I finally got around to seeing The Dark Knight over the holiday weekend, and I have to say, I wasn’t bowled over. Despite being completely mesmerized for the past year by the images of Heath Ledger’s depraved Joker, I don’t make it to the theater as often as I’d like these days (two-year-old daughter) and sometimes have to wait, even for movies I really want to see, until they come out on DVD. Maybe that was my mistake. Don’t get me wrong: I enjoyed The Dark Knight, and I was not disappointed in the slightest by Ledger’s freakish, lip-smacking fiend. But at the same time, I was let down given the movie’s gargantuan box office haul, the almost universal critical praise, and the Oscar buzz surrounding it and its fallen star. I could see Ledger taking Supporting Actor, but while I haven’t yet seen all the other Oscar contenders this year, I would be a bit surprised if The Dark Knight took Best Picture.

By the time I finally sat down last week to see The Dark Knight, I’d already heard the arguments that this very good movie is a great work of art because it reflects the chaos in our real world today — corrupt politicians, brazen villains, heroes who sometimes seem like villains, and so on. And perhaps it does appeal in that way on some level (though it’s certainly not the first or best film to do so), but the movie also kind of drags in the second half thanks to theTwo-Face storyline, which makes the running time at least 30 minutes too long,and Christian Bale might make a good Bruce Wayne, but he’s no more than an adequate Batman.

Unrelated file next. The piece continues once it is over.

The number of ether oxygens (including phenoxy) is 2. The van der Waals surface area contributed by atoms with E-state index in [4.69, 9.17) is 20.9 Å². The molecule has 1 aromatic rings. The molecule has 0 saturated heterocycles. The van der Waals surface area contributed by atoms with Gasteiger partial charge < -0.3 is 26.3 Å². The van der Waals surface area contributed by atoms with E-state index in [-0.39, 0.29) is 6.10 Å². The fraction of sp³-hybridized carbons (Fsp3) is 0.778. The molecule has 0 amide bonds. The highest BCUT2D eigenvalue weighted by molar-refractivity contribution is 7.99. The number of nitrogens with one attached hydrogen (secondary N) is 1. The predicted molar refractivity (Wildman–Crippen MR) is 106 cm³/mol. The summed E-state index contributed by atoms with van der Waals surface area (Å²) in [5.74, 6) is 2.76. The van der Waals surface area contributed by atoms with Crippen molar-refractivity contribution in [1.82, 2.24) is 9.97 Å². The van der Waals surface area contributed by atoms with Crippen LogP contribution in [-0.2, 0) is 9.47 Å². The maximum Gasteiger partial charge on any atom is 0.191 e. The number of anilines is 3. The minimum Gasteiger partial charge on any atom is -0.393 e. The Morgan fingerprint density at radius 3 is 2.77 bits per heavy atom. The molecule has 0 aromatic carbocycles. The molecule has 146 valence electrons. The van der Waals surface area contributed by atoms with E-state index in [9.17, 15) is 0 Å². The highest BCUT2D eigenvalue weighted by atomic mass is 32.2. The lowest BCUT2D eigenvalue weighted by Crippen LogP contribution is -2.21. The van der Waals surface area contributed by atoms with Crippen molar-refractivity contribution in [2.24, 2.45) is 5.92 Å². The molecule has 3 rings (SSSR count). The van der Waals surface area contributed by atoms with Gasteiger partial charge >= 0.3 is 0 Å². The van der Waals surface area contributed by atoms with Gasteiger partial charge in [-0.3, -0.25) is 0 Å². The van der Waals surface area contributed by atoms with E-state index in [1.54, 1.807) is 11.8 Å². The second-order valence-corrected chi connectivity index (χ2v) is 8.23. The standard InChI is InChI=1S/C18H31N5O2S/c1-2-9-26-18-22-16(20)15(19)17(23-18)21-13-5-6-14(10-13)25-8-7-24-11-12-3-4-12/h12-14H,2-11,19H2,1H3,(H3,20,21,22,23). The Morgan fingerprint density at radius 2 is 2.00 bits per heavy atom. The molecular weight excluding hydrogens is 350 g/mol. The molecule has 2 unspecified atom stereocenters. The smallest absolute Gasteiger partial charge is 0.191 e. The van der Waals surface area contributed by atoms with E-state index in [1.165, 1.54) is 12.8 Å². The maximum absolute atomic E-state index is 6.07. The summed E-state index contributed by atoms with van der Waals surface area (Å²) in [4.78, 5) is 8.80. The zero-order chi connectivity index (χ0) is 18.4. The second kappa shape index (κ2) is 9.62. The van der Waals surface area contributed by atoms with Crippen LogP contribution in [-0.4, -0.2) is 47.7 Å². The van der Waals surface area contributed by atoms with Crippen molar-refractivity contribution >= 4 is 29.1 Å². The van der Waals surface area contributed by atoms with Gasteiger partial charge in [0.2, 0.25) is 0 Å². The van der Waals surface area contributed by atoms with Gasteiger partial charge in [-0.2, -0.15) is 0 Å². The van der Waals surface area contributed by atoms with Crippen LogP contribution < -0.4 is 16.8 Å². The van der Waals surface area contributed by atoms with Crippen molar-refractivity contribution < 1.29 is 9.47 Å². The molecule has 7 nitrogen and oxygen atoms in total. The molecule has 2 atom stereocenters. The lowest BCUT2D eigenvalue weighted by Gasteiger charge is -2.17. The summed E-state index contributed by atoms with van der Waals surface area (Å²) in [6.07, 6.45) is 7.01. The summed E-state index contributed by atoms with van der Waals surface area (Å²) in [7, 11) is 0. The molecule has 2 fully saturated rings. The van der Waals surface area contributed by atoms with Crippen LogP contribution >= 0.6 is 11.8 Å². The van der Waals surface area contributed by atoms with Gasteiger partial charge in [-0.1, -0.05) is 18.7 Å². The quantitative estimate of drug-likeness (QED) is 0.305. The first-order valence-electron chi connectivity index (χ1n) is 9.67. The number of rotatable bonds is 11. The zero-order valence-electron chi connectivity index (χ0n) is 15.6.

Mostly, I think this movie was successful –- as well as hugely popular –- because it featured a character that we couldn’t take our eyes off of played by an actor who recently died way too young.Before it appeared on a single screen this summer, the movie was already larger-than-life because of Ledger’s passing, and six months of the hype machine working at full steam had no doubt set my expectations way too high. So maybe this really is an Oscar-worthy movie and I just need to hire a babysitter more often and catch movies earlier and with less context. But if I’m to be honest, I was disappointed with The Dark Knight and hope for more from this year’s other Best Picture contenders.

What about you PopWatchers? Is The Dark Knight worthy of a Best Picture Oscar? Would it have become the sensation it is had Ledger not died just after shooting it? What movies disappointed you after a massive build-up had set your expectations too high?

The Dark Knight

  • Movie
  • PG-13
  • 152 minutes
  • Christopher Nolan